The sample bottles are always sterile and contain a neutralising agent so that any potential residual low level chlorine present in the mains is removed.  Each bottle is clearly labelled with the sampling location and placed in a cool box for transportation back to the laboratory, with hot water samples kept separate from cold water samples.

Back at the laboratory

When the samples arrive back at the laboratory, they are booked in to the Laboratory Information Management System (LIMS) and allocated a unique sample number to enable the samples to be tracked through the process.  Samples are separated into batches and tested in groups.

Microbiology testing is a very simple principle; a volume of water is mixed with a specific growth agar (jelly), incubated at the bacteria’s optimum temperature and then left to grow.  After a set time, the petri plates are taken out of the incubator and the colonies are counted.  But there are very few methods of testing that are really that simple; in practice, there are usually more stages required.

TVC test

Using sterile equipment, 1ml of the water sample is placed in a petri dish that has been labelled with the LIMS unique sample number. Mixed with molten agar and allowed to solidify, the sample is placed in an incubator at a set temperature to grow and multiply – exactly what bacteria do best!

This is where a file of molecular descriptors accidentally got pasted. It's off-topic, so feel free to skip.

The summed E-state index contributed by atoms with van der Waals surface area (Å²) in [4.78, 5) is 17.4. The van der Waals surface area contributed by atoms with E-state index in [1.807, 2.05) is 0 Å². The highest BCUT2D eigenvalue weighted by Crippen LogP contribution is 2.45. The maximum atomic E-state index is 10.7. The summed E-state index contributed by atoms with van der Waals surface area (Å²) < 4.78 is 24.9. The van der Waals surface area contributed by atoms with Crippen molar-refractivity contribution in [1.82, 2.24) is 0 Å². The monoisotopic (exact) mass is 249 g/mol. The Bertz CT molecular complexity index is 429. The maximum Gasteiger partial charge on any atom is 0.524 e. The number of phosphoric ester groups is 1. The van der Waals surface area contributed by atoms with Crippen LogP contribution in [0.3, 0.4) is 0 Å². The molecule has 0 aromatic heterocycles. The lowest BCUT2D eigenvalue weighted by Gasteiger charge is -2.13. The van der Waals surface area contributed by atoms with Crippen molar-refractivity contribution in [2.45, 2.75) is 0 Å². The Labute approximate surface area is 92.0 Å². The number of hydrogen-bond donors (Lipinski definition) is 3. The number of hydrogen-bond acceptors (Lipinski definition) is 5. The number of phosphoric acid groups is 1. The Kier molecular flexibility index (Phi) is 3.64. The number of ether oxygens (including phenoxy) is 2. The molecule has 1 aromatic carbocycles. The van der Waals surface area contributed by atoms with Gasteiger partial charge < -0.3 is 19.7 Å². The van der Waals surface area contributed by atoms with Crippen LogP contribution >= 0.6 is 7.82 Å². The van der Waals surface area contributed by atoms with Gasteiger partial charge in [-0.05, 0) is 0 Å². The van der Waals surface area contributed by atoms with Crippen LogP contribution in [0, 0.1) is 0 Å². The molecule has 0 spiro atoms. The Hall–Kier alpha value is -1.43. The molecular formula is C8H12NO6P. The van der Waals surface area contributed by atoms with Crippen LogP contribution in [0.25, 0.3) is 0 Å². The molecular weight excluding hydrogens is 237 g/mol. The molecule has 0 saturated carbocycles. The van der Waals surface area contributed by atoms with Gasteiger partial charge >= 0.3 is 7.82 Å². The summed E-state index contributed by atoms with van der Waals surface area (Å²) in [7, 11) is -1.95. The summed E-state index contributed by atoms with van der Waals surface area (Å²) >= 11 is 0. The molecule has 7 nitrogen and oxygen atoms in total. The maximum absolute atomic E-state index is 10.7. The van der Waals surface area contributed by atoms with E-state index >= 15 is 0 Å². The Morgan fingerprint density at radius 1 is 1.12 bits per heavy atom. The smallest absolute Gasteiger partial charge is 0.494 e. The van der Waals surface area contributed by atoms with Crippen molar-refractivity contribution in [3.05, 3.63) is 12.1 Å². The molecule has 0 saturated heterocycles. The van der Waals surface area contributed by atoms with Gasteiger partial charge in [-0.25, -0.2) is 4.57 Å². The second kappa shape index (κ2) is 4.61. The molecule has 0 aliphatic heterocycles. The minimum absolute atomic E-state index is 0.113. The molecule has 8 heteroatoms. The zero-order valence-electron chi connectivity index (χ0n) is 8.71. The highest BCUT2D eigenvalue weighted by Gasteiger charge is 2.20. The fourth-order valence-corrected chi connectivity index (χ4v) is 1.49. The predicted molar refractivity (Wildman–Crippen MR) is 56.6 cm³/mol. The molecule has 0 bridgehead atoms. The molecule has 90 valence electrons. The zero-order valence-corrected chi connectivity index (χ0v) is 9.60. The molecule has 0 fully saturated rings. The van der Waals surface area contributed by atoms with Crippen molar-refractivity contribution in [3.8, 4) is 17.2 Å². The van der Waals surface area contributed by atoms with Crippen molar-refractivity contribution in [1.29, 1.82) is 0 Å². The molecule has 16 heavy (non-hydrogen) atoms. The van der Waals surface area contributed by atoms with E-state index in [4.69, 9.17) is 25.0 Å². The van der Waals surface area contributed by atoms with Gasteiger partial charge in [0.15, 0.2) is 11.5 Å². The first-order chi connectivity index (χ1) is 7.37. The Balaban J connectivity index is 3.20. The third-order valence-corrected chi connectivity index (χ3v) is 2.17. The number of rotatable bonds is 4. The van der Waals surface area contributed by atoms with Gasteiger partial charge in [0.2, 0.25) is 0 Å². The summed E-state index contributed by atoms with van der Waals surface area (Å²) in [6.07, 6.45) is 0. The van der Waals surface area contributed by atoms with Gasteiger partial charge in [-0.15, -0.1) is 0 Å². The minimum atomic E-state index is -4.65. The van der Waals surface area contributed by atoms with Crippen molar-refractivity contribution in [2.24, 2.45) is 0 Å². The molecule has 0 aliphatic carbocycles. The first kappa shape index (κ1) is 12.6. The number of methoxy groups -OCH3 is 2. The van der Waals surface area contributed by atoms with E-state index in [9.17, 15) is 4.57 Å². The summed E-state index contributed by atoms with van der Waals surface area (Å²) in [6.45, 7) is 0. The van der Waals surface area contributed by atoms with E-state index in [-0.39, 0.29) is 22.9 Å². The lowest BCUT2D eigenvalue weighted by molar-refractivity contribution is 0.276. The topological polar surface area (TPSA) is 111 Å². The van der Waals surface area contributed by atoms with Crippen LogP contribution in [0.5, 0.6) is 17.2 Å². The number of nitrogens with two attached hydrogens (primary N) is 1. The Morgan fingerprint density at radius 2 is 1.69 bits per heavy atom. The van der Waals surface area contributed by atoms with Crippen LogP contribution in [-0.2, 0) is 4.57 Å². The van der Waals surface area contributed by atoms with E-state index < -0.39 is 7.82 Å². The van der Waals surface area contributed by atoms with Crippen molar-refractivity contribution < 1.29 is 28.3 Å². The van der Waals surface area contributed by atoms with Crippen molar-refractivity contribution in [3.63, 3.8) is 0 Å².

Coliform and E. coli testing

The method for Coliform and E. coli testing is slightly more complicated due to the volume of liquid that needs to be tested; 100ml of water needs to be tested and this volume is not practical to mix with agar directly. 

Instead, the water is filtered through a very fine, sterile filter paper which captures the bacteria on the face of the filter.  Placed on the surface of a pre-poured, set agar plate, the nutrients pass through the filter - letting only the coliform and E. coli bacteria grow while preventing other bacteria.  Again, this is placed in an incubator and left to let nature take its course and the bacteria grow. 

Ecoli
 

Legionella

Specific Legionella testing can be more complex.  A litre of water is required, so - depending on how silted the water is - the process may need as much as four filters to be used.  These filters are placed into a sterile plastic container that has sterile liquid in it, agitated and then mixed so that bacteria caught on the surface of the filters are re-suspended into the smaller volume. This means there is a litres worth of bacteria in 20ml.  This is the final concentrated solution.

To get a Legionella result, three tests have to be carried out on the concentrate.